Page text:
The other favourite tactic is 'keying'.  The local youth run a key along at waste height, anything that remotely resembles a nice car.  Or, if they really like you, they set your car on fire.

(I live in a gentrified, predominantly white, inner city area about 2 miles from St. Paul's Cathedral).

In contrast to the other posts, I drive 170 miles a day, 4 days a week to work.  I drive a 86 Golf diesel and make my own biodiesel from waste vegetable oil.  2 of the 3 days off I generally stay home.  The other day i usually drive about 30 miles to collect my oil and supplies.  I live in a rural area and just to get to a town is 12 miles.

When I started this job 2 years ago, I was driving a 1/2 ton pickup - about 17 mpg for a couple months.  Then cars getting 30mpg.  I´ve been driving the Golf for over a year now - about 48mpg.  I´m making progress I think.

Car-free for almost 1 1/2 years. Ride a bike 90% of the time for commuting, groceries, and errands. I have a flat-bed Burley trailer for larger loads. Use the bus or walk the rest of the time, and the occasional cab. My bike-to-work commute used to be 18 miles round trip when I lived in Houston. Where I live now, it's about 8 miles round trip.
Hi TODers!

I have a 1989 Honda Civic, known affectionately in our home as "the Little Car that Could".  170,000 miles, runs great, gets me from point A to B so dependably and with such good gas mileage (35/45 or thereabouts).  It simply refuses to give me an excuse to get rid of it for something fancier.

The real treat is how I get to my job every day.  I drive three miles to the nearest light rail station, then ride New Jersey Transit's "River Line" for about 15 miles to Trenton, where I walk one block to the office.  So on a typical weekday I drive a total of six miles and ride the light rail for 30.  This light rail system, which commenced operation in 2004, uses a new technology offered by the Bombadier Corp. - a "clean burning diesel" engine located in the middle of each individual car.  Smooth, clean and quiet - a real joy to ride!  See www.riverline.com for more information.

I cannot overstate the difference in peace of mind in using this system to get to work when compared to the years of fighting highway traffic.  And as the age of cheap oil is coming to an end, we better get cracking and build more of them.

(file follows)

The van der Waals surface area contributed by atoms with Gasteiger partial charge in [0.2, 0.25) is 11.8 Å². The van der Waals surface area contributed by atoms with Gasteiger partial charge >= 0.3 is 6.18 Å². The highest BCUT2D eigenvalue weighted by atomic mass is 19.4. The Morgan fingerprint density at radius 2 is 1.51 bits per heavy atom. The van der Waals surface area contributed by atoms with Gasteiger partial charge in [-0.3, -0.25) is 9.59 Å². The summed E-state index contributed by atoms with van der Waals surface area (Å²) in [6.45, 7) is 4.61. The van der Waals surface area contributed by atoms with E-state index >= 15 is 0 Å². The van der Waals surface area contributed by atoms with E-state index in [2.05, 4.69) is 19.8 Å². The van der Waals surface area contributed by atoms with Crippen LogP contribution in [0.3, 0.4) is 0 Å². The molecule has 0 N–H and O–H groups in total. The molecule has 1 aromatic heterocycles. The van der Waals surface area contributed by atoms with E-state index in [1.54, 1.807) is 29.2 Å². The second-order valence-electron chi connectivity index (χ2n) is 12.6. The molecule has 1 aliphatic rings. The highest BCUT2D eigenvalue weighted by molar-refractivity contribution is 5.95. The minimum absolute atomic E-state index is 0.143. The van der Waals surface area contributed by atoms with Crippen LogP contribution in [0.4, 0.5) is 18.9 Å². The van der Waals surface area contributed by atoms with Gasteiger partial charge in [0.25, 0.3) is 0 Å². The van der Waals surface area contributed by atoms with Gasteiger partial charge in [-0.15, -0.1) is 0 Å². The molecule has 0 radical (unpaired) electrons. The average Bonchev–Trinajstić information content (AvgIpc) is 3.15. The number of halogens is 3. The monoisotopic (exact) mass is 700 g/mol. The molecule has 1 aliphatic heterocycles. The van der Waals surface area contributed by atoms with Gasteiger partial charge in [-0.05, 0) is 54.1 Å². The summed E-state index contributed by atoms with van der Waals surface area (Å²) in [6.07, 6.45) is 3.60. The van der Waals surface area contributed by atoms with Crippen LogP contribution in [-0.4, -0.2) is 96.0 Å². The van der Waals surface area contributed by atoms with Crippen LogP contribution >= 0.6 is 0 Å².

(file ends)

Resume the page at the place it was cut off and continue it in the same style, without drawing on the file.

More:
I usually ride a 150cc scooter around the
suburbs and to work. I have a small (1.3 litre
5 speed manual Diahatsu which sat in the
garage till I needed to transport something,

However,  recently I have been clocking up huge
mileage: I have been looking for somewhere
to run to escape the dysfunctional city
I live in (Manukau, Auckland NZ) which has
no light rail, poor public bus servces and
has just committed to massive motorway,
shopping mall and road construction to support
the rampant urban sprawl the city council is
encouraging (the city council just refuse to
accept any arguments based on peak oil, global
warming or anything else happening in the real
world that I have been presenting over the
past 4 years). The economic dogma of more growth
of population as a solution to economic woes
still reigns supreme.  I now want to get out before it
all crashes.

What is interesting is the dramatic rise in
property values in provincial centres away from
the major centres and the slump in values in
cities such as Auckland, which are becoming
more unlivable by the month. That is of no
help to me of course!

Just how long the Auckland region will continue
to function once PO really starts to bite is
anyone's guess, but I see the signs of collapse
beginning already. With almost no local food
production, no local energy production and an
economy based on tourism and shopping, I see
Auckland as doomed, unless the bumpy plateau
continues for another decade. And what's the
chance of that?

Of course the Clark Government is obsessed
with economic growth and equates more
consumption of fuel by bigger vehicles
with progress. They really are absolutely
nuts, driving NZ straight off the cliff.

Sad that a country with such a 'green' reputation should have so backward a mentality.